Popularly dubbed as the 2JZ of the 4-cylinder world, the 4G63 is a real hoot to have under the hood. The fact that it was built to meet the standards of the World Rally Championships explains why it can be tuned to make over 1000 hp.
One thing we love about this engine is that it is still produced to this day, and most of its parts are easily available even though it’s not used in the latest Mitsubishi car models.
So, if you have a car with Mitsubishi’s 4G63 Engine, or you want to swap it into your chassis, then this guide is for you. We’ll tell you everything about the engine including the specifications, reliability, and how to modify it. Let’s get down to it, shall we?
History of Mitsubishi’s 4G63 Engine
The 4G63 engine was first introduced in the 1980 Mitsubishi Galant model as a replacement for the 4G52 engine. It’s part of the Mitsubishi Sirius 4G6 engine family; a series of inline-four high-performance engines that were produced by Mitsubishi in the late 70s.
Due to its reliability, Mitsubishi fitted the 4G63 engine in most high-performance car models that were released in the 80s and 90s including the Lancer, Conquest, Eclipse, Plymouth Laser, and Eagle Talon. It has also been used in some Mitsubishi pick-up models such as the L200, Dodge Ram 50, and Mighty Max.
In fact, when Mitsubishi sought to compete in the FIA World Rally Championship, it introduced the turbocharged version of the 4G63 engine in the Galant VR-4, Lancer Evolution, Lancer EX 2000 Turbo, and Carisma GT.
At the peak of its glory, the Mitsubishi Lancer Evolution III fitted with a turbocharged 4G63 engine dominated the World Rally Championship by winning four consecutive titles.
Mitsubishi phased out the 4G63 engine around 2007 when it was replaced by the 4B11 engine. However, the 4G63 is still produced up to date by Chinese automakers.
4G63 Engine Specs
- Engine Code: 4G63
- Layout: Inline 4 I SOHC (2 valves per cylinder) I SOHC (4 valves) I DOHC (4 valves)
- Displacement: 2L (1997 cc)
- Fuel System: Electronic multi-point injection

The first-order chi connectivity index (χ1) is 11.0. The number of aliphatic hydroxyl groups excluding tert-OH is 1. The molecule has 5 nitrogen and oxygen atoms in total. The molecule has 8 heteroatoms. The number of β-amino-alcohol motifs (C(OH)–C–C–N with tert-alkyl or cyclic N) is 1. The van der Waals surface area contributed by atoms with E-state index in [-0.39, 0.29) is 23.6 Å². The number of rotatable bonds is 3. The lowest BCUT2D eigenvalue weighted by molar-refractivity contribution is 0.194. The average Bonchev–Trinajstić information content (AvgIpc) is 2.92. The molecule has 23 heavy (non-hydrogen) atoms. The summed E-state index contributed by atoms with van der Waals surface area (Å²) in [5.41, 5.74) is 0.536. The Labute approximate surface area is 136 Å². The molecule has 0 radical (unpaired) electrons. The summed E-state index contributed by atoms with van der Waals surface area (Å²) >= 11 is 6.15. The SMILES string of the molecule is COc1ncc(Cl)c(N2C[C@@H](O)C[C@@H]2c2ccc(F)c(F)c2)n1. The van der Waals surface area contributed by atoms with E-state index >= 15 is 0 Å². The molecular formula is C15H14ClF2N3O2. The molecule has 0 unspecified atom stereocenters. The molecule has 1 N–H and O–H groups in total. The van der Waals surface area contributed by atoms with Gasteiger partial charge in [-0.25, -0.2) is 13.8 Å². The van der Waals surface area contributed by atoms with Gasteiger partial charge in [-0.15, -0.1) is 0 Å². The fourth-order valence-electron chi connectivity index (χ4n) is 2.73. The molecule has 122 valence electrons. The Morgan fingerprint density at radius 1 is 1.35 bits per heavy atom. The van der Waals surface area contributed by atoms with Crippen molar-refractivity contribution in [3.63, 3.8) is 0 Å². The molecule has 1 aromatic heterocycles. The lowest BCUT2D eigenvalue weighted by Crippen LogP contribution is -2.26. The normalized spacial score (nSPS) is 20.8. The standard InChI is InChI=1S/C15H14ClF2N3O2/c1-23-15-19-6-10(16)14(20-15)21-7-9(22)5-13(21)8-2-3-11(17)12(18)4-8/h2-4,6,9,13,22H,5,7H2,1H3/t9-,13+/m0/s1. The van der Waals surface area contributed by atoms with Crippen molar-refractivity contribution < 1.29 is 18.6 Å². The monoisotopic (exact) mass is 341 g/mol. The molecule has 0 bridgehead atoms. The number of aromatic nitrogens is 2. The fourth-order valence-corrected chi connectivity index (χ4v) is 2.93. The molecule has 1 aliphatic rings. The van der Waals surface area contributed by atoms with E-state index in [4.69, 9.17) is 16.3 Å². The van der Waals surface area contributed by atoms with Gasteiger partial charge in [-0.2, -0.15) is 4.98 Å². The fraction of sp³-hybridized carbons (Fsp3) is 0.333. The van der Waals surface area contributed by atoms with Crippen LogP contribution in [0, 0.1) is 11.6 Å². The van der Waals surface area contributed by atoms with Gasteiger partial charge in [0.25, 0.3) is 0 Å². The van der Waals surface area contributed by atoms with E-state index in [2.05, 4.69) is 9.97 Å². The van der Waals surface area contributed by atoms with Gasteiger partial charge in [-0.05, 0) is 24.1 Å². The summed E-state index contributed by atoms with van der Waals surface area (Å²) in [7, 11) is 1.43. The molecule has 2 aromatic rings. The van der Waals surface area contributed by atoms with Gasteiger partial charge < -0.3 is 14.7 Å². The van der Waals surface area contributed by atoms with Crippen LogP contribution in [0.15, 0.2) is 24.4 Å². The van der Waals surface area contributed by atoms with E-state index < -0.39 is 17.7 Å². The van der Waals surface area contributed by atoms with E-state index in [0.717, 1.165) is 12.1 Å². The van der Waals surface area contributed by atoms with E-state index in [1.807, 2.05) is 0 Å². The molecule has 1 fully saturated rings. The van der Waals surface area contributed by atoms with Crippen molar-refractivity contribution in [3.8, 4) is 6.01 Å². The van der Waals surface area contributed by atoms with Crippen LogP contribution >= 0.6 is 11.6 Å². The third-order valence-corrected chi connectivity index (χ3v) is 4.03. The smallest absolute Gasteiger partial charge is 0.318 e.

- Cylinder Bore: 85.0 mm (3.35 in)
- Piston Stroke: 88.0 mm (3.46 in)
- Compression Ratio: 9.0, 9.8, 10.0, 10.5
- Power: 144 hp (96 kW) at 6,500 rpm
- Torque: 170 Nm (133 lb·ft) at 5,000 rpm
- Firing Order: 1-3-4-2
The Mitsubishi 4G63 is a 2L gasoline naturally aspirated engine with four cylinders. It’s designed with a cast-iron cylinder block and aluminum cylinder heads; this helps it to prevent overheating. It also features two balance shafts, aluminum alloy pistons, and a forged steel crankshaft.
When it first came out, it was available in single overhead camshaft (SOHC) and dual overhead camshaft (DOHC) modifications. The first SOHC version features 8 valves and produces 92 hp to 109 hp depending on the trim. There was another SOHC version with 16 valves that was used in Galant E33, Galant E55, Nimbus, Chariot, and Space Wagon; it produced 133 hp to 137 hp.
Afterward, Mitsubishi launched the DOHC version with 16 valves in 1989; this made it possible to match up its power with larger competitor engines at the time. The DOHC engine version was used in the Mitsubishi Outlander, Eclipse, and Galant E33, and it could deliver 135 hp to 144 hp.
Despite the minor differences, all versions of 4G63 engines rely on timing belts instead of a timing chain to drive the camshafts. All versions also feature an electronically controlled multi-point injection system; also known as ECI-MULTI. Nevertheless, you can find different variations of the 4G63 engine with either 6 bolts or 7 bolts on the flywheel.
4G63 Engine Reliability
4G63 engines are very reliable and it’s not unusual if they exceed 200,000 to 250,000 miles with routine maintenance. What’s more, 4G63 engines are easy to fix and rebuild since the OEM parts are easily available.
However, like any engine, the 4G63 is not perfect and its most common problems include worn-out balance shafts and faulty hydraulic filters. If you notice increased vibrations, rough idling, or ticking noise coming out of your engine, those are symptoms that something could be wrong with the balance shaft bearings.
Of course, if the bearings on the balance shaft wear out, the excess vibrations could cause the timing belt to snap and wreck serious damage to your engine. So what should you do about it? We recommend you delete the balance shafts and replace them with an aftermarket kit.
However, removing the balance shafts is labor-intensive and it would be easier to prevent bearing failure by using high-quality engine oil without skipping routine oil change intervals. In addition to that, don’t forget to frequently check the timing belt for any signs of wear and tear even if the bearings are in perfect condition.